Voters in the Tempe high school district defeated two multi-million-dollar measures, while it was too soon to tell if Apache Junction voters would renew or reject a similar funding question for their schools.
Tempe voters did, however, support more funding for their elementary schools.
The Tempe Union High School District lost renewal of two ballot measures that would have generated more than $44 million in funding throughout the next seven years.
“I’m really just in shock that they did not pass,” said Mary Lou Taylor, who has sat on the district’s governing board since 2002.
She believes the skyrocketing property tax values on homes in the area are, at least partly, to blame.
“The taxes on my own house doubled. It was up $1000,” she said. “I feel like all over the country, people are mad and unhappy with the way politics and things are going.”
According to preliminary election results, 54 percent of voters failed to renew a 10 percent budget override, which school officials estimated would have generated $2.1 million in fiscal years 2008-2009 through 2012-13.
Additionally, 55 percent of voters cast ballots rejecting a capital override that would have allowed the district to exceed its spending by $6 million per year for the next seven years. The money would have funded technology programs, furniture, equipment and vehicles.
Voters did, however, give the school district permission to sell or lease two parcels of land.
Taylor said the results of Tuesday’s election will no doubt impact the school district’s budget.
“It’s going to be tough,” she said.
In May, the Apache Junction Unified School District found itself in a similar situation. Voters there rejected renewal of a budget override, with many residents saying their property taxes were already too high.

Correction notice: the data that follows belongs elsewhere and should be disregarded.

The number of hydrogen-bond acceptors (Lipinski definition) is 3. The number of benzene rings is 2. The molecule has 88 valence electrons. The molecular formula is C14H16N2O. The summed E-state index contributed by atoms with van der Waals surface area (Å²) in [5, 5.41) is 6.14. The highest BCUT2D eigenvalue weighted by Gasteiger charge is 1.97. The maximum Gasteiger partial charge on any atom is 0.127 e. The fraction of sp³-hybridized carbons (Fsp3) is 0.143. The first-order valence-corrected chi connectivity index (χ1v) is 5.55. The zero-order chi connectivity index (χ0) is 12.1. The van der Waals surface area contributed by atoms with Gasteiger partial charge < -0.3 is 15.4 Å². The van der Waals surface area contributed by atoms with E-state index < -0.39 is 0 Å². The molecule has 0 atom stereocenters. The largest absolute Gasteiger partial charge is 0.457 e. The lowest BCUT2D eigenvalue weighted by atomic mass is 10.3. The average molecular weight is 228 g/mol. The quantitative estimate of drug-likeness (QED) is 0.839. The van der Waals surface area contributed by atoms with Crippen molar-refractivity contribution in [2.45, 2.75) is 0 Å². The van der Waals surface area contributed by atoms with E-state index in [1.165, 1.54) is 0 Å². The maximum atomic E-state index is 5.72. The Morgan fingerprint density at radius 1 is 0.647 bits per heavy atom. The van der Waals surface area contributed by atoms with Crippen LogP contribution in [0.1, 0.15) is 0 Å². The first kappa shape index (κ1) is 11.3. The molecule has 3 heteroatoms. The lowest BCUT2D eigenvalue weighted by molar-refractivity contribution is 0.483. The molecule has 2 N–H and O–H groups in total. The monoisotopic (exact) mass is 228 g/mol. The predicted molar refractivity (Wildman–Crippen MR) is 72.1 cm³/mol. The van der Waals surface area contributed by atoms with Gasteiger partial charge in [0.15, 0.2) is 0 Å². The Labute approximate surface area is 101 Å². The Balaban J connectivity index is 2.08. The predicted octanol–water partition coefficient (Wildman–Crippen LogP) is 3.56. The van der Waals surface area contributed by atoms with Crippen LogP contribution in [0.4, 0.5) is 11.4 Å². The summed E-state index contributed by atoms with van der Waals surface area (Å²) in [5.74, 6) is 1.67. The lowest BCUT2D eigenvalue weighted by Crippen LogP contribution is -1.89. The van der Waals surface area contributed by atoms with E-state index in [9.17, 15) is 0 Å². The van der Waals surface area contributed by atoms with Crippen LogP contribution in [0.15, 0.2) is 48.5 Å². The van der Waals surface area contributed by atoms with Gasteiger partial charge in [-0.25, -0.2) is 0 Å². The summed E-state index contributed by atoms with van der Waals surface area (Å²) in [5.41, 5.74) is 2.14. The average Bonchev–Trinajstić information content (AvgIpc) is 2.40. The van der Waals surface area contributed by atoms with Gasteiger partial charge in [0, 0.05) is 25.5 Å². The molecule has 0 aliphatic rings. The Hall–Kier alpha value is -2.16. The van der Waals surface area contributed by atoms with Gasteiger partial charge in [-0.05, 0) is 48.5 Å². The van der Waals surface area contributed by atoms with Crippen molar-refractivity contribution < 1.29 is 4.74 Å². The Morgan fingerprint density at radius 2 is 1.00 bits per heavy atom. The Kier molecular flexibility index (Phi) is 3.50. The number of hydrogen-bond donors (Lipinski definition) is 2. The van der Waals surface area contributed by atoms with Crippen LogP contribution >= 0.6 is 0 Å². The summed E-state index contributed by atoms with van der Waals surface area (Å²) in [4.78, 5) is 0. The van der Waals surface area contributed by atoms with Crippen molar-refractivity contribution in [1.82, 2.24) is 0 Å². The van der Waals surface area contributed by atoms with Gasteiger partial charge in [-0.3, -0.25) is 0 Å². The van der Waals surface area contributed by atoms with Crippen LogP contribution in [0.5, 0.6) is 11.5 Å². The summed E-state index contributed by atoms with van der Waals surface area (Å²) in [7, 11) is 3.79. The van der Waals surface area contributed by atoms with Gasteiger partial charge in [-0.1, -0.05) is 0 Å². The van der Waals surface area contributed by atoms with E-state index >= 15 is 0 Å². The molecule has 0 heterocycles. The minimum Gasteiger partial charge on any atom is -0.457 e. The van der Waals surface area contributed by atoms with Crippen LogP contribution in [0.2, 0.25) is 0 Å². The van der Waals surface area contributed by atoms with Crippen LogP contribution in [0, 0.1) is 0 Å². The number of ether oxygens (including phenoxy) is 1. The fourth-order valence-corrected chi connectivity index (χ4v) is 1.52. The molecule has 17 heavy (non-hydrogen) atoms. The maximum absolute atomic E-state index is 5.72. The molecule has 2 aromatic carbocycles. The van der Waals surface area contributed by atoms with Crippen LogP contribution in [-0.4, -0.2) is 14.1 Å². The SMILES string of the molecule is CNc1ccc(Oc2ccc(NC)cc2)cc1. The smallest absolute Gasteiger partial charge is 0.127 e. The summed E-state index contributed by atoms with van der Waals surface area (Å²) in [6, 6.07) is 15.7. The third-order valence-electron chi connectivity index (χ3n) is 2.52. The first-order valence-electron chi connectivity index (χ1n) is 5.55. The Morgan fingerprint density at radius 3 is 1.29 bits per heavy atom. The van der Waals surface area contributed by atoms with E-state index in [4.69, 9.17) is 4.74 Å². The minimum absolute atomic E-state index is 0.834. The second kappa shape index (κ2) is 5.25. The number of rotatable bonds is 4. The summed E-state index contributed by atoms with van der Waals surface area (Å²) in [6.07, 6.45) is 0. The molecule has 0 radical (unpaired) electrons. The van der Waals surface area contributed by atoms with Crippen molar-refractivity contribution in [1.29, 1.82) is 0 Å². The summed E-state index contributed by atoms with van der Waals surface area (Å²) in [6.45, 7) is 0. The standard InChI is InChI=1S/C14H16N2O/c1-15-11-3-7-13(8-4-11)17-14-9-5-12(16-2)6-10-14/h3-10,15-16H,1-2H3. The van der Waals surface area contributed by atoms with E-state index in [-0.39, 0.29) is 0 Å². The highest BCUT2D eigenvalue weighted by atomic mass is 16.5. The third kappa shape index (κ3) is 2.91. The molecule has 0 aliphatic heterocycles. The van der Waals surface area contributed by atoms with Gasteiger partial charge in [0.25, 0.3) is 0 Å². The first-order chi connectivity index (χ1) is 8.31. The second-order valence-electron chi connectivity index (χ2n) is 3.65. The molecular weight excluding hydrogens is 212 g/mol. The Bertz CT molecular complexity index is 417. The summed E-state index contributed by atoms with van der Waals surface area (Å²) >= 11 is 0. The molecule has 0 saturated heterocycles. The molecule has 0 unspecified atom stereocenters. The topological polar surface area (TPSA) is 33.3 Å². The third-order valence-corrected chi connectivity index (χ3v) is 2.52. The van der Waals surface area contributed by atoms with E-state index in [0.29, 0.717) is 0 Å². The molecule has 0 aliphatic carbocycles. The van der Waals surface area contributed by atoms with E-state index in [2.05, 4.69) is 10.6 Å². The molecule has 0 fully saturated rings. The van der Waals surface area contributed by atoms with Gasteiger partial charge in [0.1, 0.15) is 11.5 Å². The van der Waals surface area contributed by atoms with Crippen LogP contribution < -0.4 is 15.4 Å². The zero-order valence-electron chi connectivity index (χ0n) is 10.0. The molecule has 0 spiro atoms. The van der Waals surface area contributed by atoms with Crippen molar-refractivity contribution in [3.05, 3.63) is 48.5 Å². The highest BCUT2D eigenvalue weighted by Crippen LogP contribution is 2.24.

Tuesday’s election was the school district’s last chance to change voters’ minds before any budget cuts would set in.
But late Tuesday night, the race was too close to call.
With all precincts reporting, there was a difference of just four votes — 1,260 saying yes, and 1,256 saying no.
Pinal County elections officials were working late into the night to count the slew of early ballots.
The 10 percent override would continue funding for 22 positions, including music teachers, physical education teachers and custodians.
If it fails, school officials said, it would mean a reduction over two years of some $2.6 million that currently supports salaries for staff to reduce class size, librarians, music instruction, athletic programs, counselors, technology support, custodians and classroom aides.
The district said it would have to eliminate some fine arts programs, and initiate fees for participating in school athletic teams.
Meanwhile, voters in the Tempe Elementary School District approved the renewal of a kindergarten-through-third-grade budget override.
The override will bring in more than $2.9 million for the next fiscal year. The money funds 40 additional K-3 teachers, which reduces class sizes. The override also pays for assistance and tutoring for standardized testing and a districtwide summer school program.
According to preliminary results, 54 percent of voters in the school district have voted yes, while 46 percent cast a dissenting vote.